I am lucky - I don't know I am right because of what I think - because of some idea I have received from some higher being or beings - I know I am right because I live it. I don't need your approval or any one elses - i live a living proof. To deny it would be a denial of living proof - of course you will think that arrogant - its not meant to be but then you have not lived my life and i have not lived yours - I will quite gladly change my mind if you show or tell me something that undermines my present experience- something that creates genuine cognitve dissonance and moves my mindset on.
    I don't think I am superior because of this you must understand - just lucky
     
  8. fendertele

    fendertele New commenter

    Because she has not tried a multifaceted approach - if she had she would have told me so already and that if failed abysmally and rubbed my nose in it - I don't care how long she has been teaching - if she hasn't tried a holistic approach in real life she cannot possibly have the credibility to argue her point - all her evidence on this subject is second hand.
     
  9. You are not running rings around Msz's lack of argument, she's just not bothering to argue because you're not listening. She can argue the hind leg of a donkey with someone who listens. (Or even someone who isn't really listening - but I think she's got bored.)
    I've learnt loads from listening to Msz (and others of course) and I use it on a daily basis, and I see it working with children who really struggle to learn to read.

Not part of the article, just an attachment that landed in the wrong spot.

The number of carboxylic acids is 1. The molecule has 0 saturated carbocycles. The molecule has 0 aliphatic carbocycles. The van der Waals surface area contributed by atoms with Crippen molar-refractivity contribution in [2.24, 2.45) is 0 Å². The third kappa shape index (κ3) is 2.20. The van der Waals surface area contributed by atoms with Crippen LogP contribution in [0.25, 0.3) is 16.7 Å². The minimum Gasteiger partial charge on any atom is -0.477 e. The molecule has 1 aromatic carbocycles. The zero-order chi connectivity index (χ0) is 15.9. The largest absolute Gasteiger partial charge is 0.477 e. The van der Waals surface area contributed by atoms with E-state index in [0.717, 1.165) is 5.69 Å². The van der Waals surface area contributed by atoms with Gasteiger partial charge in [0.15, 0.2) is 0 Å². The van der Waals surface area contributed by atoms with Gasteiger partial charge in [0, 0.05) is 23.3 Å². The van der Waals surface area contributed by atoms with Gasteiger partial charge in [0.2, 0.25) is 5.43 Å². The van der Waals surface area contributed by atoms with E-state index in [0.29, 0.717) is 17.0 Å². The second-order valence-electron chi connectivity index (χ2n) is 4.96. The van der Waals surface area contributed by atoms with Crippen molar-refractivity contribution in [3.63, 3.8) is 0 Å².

But I really shouldn't rise to the bait. Ah well.
     
  10. Oh, wow! In that case everyone must be right, because everyone 'lives it' .
    Personally I suspect you are really a troll.

     
  11. [​IMG]
    Here is a cute little troll. Foll-de-roll. (Sorry - feeling a bit flippant.)
     
  12. [​IMG] dillsage
     
  13. Msz

    Msz Established commenter

    not my way I'm afraid fendertele I'm letting you demonstrate
     
  14. Msz

    Msz Established commenter

    thanks ... truth is I went to bed with a book
     
  15. Msz

    Msz Established commenter

    No I haven't read all of them but I imagine I've read more than you [​IMG]
     
  16. Me like!!!
     
  17. moonpenny

    moonpenny Occasional commenter

    I have not used the test but do similar tests as part of a diagnostic assessment process for specific learning difficulties.
    It sounds similar to the TOWRE non word reading test.